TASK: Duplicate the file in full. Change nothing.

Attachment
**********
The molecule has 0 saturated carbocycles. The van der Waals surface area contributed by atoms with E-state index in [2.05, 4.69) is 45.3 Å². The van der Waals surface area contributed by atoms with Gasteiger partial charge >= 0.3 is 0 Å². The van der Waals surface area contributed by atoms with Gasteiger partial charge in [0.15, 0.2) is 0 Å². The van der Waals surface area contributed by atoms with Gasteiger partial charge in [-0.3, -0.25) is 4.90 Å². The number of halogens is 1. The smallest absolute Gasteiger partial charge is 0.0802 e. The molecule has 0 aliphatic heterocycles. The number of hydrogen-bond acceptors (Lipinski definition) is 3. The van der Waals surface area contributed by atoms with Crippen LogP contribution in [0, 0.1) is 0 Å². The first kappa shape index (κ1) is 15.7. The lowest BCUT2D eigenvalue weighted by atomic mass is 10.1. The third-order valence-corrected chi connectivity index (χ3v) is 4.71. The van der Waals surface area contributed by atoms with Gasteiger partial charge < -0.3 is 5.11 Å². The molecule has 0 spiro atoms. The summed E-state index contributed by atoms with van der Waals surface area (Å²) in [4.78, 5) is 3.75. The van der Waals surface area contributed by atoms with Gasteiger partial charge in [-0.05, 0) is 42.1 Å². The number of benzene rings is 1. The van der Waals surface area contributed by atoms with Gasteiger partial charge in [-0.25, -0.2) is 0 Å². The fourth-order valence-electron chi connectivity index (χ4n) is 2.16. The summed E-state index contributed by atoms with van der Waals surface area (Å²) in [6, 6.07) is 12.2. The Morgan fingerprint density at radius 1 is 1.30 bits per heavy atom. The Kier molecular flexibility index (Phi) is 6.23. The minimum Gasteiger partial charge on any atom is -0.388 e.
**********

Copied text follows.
The molecule has 0 saturated carbocycles. The van der Waals surface area contributed by atoms with E-state index in [2.05, 4.69) is 45.3 Å². The van der Waals surface area contributed by atoms with Gasteiger partial charge >= 0.3 is 0 Å². The van der Waals surface area contributed by atoms with Gasteiger partial charge in [0.15, 0.2) is 0 Å². The van der Waals surface area contributed by atoms with Gasteiger partial charge in [-0.3, -0.25) is 4.90 Å². The number of halogens is 1. The smallest absolute Gasteiger partial charge is 0.0802 e. The molecule has 0 aliphatic heterocycles. The number of hydrogen-bond acceptors (Lipinski definition) is 3. The van der Waals surface area contributed by atoms with Crippen LogP contribution in [0, 0.1) is 0 Å². The first kappa shape index (κ1) is 15.7. The lowest BCUT2D eigenvalue weighted by atomic mass is 10.1. The third-order valence-corrected chi connectivity index (χ3v) is 4.71. The van der Waals surface area contributed by atoms with Gasteiger partial charge < -0.3 is 5.11 Å². The molecule has 0 spiro atoms. The summed E-state index contributed by atoms with van der Waals surface area (Å²) in [4.78, 5) is 3.75. The van der Waals surface area contributed by atoms with Gasteiger partial charge in [-0.05, 0) is 42.1 Å². The number of benzene rings is 1. The van der Waals surface area contributed by atoms with Gasteiger partial charge in [-0.25, -0.2) is 0 Å². The fourth-order valence-electron chi connectivity index (χ4n) is 2.16. The summed E-state index contributed by atoms with van der Waals surface area (Å²) in [6, 6.07) is 12.2. The Morgan fingerprint density at radius 1 is 1.30 bits per heavy atom. The Kier molecular flexibility index (Phi) is 6.23. The minimum Gasteiger partial charge on any atom is -0.388 e.